Follow Finland’s lead and make libraries the place to be again
Benny Library proves cultural centre model works in North America, too
I was planning on writing this column from the Aire Commune space in the Mile-End, which is located in a formerly vacant lot near de Gaspé and Bernard Aves. It’s a novel co-working concept driven by the provincial and municipal governments and MileEnd tenants such as Ubisoft and Romeo’s Gin, among others. But with the warm weather making the prospect of working outside under the sun less attractive, I settled on an air-conditioned café instead.
One place — or type of place — that never crossed my mind was a public library and, frankly, that should ring alarm bells. I’ve written about the emergence of the gig economy before, and I don’t mean for this to sound like a redux of that column, but maybe it can offer us added reason to reconsider our public library system.
Libraries in Montreal tend to be thought of as places where thousands of books and magazines are kept. Which is true; libraries are where you go to get your hands on books, archival news clippings, magazines and even DVDs. But they should be way more than emporia of printed word.
A glance toward Scandinavia, where they always seem to have things figured out just a little bit better than we do, can offer us some enlightenment as to how we should think of our libraries. Finland is arguably the world’s library capital. Roughly half of the country’s citizens are members of a library, with each of those members making a little more than 20 visits a year to a library.
What makes Finnish libraries so great isn’t necessarily the selection of literature, but the philosophy with which the country’s libraries were built and continue to be built. In Finland, libraries aren’t places to store and borrow books; they are public spaces unto themselves that just happen to be stocked with thousands of books.
Finns head to their libraries to enjoy a coffee and the Saturday newspaper, to get work done outside the confines of stuffy offices, or to relax. The crown jewel of Finnish libraries, Helsinki’s Oodi Library, boasts a restaurant, a cinema, a café, a recording studio and, of course, plenty of shared workspace.
Enough about Finland, though, and back to Montreal, where there is a noticeable dearth of genuinely engaging public libraries.
There are, however, indications the city is attempting to buck that trend. One of the city’s most recently inaugurated libraries, Benny Library in N.D.G., seems to have adopted a more holistic philosophy, by merging library and Cultural Centre, with the borough’s new sports complex and CLSC quite literally a stone’s throw away.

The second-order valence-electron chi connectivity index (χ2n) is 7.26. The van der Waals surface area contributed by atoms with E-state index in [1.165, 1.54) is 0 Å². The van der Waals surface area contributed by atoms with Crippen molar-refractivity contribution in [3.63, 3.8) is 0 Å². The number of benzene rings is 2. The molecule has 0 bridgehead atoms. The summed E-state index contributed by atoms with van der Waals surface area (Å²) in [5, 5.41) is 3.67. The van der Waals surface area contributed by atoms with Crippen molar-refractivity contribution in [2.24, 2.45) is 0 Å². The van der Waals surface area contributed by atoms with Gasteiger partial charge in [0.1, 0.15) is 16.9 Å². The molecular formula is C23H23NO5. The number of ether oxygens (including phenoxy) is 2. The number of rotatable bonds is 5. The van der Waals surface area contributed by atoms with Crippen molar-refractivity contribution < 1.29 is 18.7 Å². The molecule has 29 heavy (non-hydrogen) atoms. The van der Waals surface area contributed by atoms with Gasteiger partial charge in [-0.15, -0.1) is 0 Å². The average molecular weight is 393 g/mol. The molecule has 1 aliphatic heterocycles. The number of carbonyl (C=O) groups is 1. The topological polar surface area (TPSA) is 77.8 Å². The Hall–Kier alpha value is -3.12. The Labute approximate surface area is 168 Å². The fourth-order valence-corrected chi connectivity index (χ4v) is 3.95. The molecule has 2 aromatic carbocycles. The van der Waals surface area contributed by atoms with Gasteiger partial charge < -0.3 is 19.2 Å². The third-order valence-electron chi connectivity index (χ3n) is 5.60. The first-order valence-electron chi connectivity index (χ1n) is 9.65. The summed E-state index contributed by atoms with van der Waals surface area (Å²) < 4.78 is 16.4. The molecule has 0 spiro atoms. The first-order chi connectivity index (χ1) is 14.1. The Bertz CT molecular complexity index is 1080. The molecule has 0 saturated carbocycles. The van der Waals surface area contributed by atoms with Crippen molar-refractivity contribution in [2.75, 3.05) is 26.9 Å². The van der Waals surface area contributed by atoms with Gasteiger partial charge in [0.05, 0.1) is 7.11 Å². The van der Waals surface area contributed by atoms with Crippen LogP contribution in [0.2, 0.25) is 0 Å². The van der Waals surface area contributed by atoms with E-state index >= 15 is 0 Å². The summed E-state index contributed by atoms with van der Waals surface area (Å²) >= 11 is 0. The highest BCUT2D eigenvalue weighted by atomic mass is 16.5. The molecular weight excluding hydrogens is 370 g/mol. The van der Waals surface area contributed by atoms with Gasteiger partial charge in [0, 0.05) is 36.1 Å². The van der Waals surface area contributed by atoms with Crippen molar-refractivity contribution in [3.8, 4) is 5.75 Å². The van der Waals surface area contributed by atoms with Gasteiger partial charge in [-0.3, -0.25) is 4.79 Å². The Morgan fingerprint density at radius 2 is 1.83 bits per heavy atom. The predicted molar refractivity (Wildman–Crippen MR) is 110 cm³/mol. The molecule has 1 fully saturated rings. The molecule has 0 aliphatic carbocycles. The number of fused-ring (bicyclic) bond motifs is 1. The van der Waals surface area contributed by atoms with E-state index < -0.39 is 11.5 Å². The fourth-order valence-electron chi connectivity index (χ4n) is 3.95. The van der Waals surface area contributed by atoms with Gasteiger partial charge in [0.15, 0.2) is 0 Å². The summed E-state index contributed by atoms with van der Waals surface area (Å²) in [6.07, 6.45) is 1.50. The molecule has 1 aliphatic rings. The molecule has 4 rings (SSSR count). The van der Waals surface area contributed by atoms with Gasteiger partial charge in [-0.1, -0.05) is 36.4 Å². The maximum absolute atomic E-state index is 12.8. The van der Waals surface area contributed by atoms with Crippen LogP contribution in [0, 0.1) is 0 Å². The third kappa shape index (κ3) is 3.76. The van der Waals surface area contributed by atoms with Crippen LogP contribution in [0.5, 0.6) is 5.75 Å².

The result is they bring people together in one place for myriad reasons, creating a modern version of a town square.
The library is no longer a place to only borrow books, though you can still do that there. Instead, it embodies the type of social library the Finns love. It’s a place to take in a play or concert, to work remotely or to learn new skills in innovative environments such as Benny’s new “FabLab,” where participants can learn to program or use a 3D printer.
Ultimately, it’s all part of a shift toward the future and away from the stuffy, silent libraries of decades past.
More important, though, the buildings are welcoming. They draw people in, whether they’re curious about the gleaming structures or want to take advantage of the airy, naturally-lit workspaces they see from outside. The new complexes seem like herculean efforts to undo the stigma of libraries being “uncool.”
Despite waxing poetic about its success as a veritable shared cultural space that plays a central role in the community, the reality is Benny is an outlier when compared with the whole of the municipal network.
In 2017, Benny Library saw an increase in foot traffic of 227,057 people compared with its inaugural calendar year, 2016. The entire city of Montreal library network — some 45 libraries strong, including Benny — saw an increase of 227,744 people. In terms of borrowing trends, Benny saw an increase of 79,372 items, while the entire network only increased its outflow by some 9,124 units. That means Benny outperformed the rest of the network combined.
I would consider that proof enough that people respond well to this brand of engaging social library and public cultural space.
Hopefully it’s proof that, despite the purported death of print and rise of digital, libraries are not relics of the past. They’re just taking on a new purpose, where they help establish new links between people and their neighbourhood communities. They are places to learn new skills, be exposed to new things and meet new people.
People tend to frequent libraries as kids or retirees, but that doesn’t have to be the case; they can be real public spaces for people of all ages to interact, in an era where interaction far too often takes place impersonally.